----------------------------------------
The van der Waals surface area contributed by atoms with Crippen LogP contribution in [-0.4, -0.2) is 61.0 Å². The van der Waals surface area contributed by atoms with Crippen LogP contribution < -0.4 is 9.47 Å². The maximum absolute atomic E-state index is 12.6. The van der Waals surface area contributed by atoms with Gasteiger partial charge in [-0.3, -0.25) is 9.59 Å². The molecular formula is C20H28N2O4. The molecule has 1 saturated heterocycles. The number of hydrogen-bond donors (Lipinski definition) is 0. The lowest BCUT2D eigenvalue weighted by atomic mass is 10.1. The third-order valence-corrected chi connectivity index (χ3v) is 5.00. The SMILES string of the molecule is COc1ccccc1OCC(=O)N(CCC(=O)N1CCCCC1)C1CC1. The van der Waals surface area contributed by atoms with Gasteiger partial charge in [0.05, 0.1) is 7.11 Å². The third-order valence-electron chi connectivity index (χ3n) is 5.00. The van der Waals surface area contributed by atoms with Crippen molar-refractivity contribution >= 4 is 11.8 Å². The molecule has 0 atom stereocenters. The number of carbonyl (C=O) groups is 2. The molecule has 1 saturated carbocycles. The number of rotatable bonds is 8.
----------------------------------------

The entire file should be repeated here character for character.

The van der Waals surface area contributed by atoms with Crippen LogP contribution in [-0.4, -0.2) is 61.0 Å². The van der Waals surface area contributed by atoms with Crippen LogP contribution < -0.4 is 9.47 Å². The maximum absolute atomic E-state index is 12.6. The van der Waals surface area contributed by atoms with Gasteiger partial charge in [-0.3, -0.25) is 9.59 Å². The molecular formula is C20H28N2O4. The molecule has 1 saturated heterocycles. The number of hydrogen-bond donors (Lipinski definition) is 0. The lowest BCUT2D eigenvalue weighted by atomic mass is 10.1. The third-order valence-corrected chi connectivity index (χ3v) is 5.00. The SMILES string of the molecule is COc1ccccc1OCC(=O)N(CCC(=O)N1CCCCC1)C1CC1. The van der Waals surface area contributed by atoms with Gasteiger partial charge in [0.05, 0.1) is 7.11 Å². The third-order valence-electron chi connectivity index (χ3n) is 5.00. The van der Waals surface area contributed by atoms with Crippen molar-refractivity contribution >= 4 is 11.8 Å². The molecule has 0 atom stereocenters. The number of carbonyl (C=O) groups is 2. The molecule has 1 saturated carbocycles. The number of rotatable bonds is 8.